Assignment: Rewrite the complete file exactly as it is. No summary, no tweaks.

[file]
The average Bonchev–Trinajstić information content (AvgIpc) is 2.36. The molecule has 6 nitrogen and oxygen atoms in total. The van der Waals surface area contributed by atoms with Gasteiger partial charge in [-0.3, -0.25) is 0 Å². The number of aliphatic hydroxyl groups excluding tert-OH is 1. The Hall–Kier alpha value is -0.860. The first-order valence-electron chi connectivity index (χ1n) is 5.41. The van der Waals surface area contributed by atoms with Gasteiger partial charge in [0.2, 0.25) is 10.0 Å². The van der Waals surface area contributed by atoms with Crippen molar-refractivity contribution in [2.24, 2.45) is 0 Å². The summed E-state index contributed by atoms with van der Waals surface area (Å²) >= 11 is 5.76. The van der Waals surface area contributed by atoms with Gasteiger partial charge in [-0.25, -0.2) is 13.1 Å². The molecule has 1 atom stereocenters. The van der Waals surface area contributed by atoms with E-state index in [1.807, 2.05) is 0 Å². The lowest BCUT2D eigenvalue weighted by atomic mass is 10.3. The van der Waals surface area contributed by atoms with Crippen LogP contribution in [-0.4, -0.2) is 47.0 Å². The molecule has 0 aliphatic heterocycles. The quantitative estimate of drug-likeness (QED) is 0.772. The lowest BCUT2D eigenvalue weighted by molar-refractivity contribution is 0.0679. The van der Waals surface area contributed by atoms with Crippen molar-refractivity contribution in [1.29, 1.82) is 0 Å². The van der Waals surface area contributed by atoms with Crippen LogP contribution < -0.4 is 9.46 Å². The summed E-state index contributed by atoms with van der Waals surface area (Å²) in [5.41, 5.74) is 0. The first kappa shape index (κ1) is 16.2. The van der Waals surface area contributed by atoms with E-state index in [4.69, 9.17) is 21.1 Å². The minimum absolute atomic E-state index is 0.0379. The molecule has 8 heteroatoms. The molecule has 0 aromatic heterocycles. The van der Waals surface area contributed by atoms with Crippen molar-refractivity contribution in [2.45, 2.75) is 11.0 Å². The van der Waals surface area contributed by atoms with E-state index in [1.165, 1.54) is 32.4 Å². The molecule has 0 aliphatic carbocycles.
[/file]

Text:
The average Bonchev–Trinajstić information content (AvgIpc) is 2.36. The molecule has 6 nitrogen and oxygen atoms in total. The van der Waals surface area contributed by atoms with Gasteiger partial charge in [-0.3, -0.25) is 0 Å². The number of aliphatic hydroxyl groups excluding tert-OH is 1. The Hall–Kier alpha value is -0.860. The first-order valence-electron chi connectivity index (χ1n) is 5.41. The van der Waals surface area contributed by atoms with Gasteiger partial charge in [0.2, 0.25) is 10.0 Å². The van der Waals surface area contributed by atoms with Crippen molar-refractivity contribution in [2.24, 2.45) is 0 Å². The summed E-state index contributed by atoms with van der Waals surface area (Å²) >= 11 is 5.76. The van der Waals surface area contributed by atoms with Gasteiger partial charge in [-0.25, -0.2) is 13.1 Å². The molecule has 1 atom stereocenters. The van der Waals surface area contributed by atoms with E-state index in [1.807, 2.05) is 0 Å². The lowest BCUT2D eigenvalue weighted by atomic mass is 10.3. The van der Waals surface area contributed by atoms with Crippen LogP contribution in [-0.4, -0.2) is 47.0 Å². The molecule has 0 aliphatic heterocycles. The quantitative estimate of drug-likeness (QED) is 0.772. The lowest BCUT2D eigenvalue weighted by molar-refractivity contribution is 0.0679. The van der Waals surface area contributed by atoms with Crippen molar-refractivity contribution in [1.29, 1.82) is 0 Å². The van der Waals surface area contributed by atoms with Crippen LogP contribution < -0.4 is 9.46 Å². The summed E-state index contributed by atoms with van der Waals surface area (Å²) in [5.41, 5.74) is 0. The first kappa shape index (κ1) is 16.2. The van der Waals surface area contributed by atoms with E-state index in [4.69, 9.17) is 21.1 Å². The minimum absolute atomic E-state index is 0.0379. The molecule has 8 heteroatoms. The molecule has 0 aromatic heterocycles. The van der Waals surface area contributed by atoms with Crippen molar-refractivity contribution in [2.45, 2.75) is 11.0 Å². The van der Waals surface area contributed by atoms with E-state index in [1.165, 1.54) is 32.4 Å². The molecule has 0 aliphatic carbocycles.